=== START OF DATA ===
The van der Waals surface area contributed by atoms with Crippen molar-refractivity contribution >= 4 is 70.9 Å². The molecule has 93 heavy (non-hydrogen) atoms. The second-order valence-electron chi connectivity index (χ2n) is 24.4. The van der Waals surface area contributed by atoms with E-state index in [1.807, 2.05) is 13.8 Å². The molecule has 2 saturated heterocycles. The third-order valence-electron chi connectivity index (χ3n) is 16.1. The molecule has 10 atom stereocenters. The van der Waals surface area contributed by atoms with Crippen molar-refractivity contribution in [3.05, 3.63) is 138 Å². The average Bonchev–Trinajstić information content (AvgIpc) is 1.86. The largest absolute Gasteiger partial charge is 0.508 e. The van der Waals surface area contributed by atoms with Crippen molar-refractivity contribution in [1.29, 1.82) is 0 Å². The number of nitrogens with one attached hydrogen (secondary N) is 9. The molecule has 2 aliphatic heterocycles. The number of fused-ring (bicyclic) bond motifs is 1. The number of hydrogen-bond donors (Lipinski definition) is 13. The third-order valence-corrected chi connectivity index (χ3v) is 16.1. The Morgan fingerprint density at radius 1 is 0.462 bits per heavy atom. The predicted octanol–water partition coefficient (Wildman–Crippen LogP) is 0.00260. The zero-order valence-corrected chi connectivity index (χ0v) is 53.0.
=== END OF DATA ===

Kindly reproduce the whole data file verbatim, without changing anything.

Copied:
The van der Waals surface area contributed by atoms with Crippen molar-refractivity contribution >= 4 is 70.9 Å². The molecule has 93 heavy (non-hydrogen) atoms. The second-order valence-electron chi connectivity index (χ2n) is 24.4. The van der Waals surface area contributed by atoms with E-state index in [1.807, 2.05) is 13.8 Å². The molecule has 2 saturated heterocycles. The third-order valence-electron chi connectivity index (χ3n) is 16.1. The molecule has 10 atom stereocenters. The van der Waals surface area contributed by atoms with Crippen molar-refractivity contribution in [3.05, 3.63) is 138 Å². The average Bonchev–Trinajstić information content (AvgIpc) is 1.86. The largest absolute Gasteiger partial charge is 0.508 e. The van der Waals surface area contributed by atoms with Crippen molar-refractivity contribution in [1.29, 1.82) is 0 Å². The number of nitrogens with one attached hydrogen (secondary N) is 9. The molecule has 2 aliphatic heterocycles. The number of fused-ring (bicyclic) bond motifs is 1. The number of hydrogen-bond donors (Lipinski definition) is 13. The third-order valence-corrected chi connectivity index (χ3v) is 16.1. The Morgan fingerprint density at radius 1 is 0.462 bits per heavy atom. The predicted octanol–water partition coefficient (Wildman–Crippen LogP) is 0.00260. The zero-order valence-corrected chi connectivity index (χ0v) is 53.0.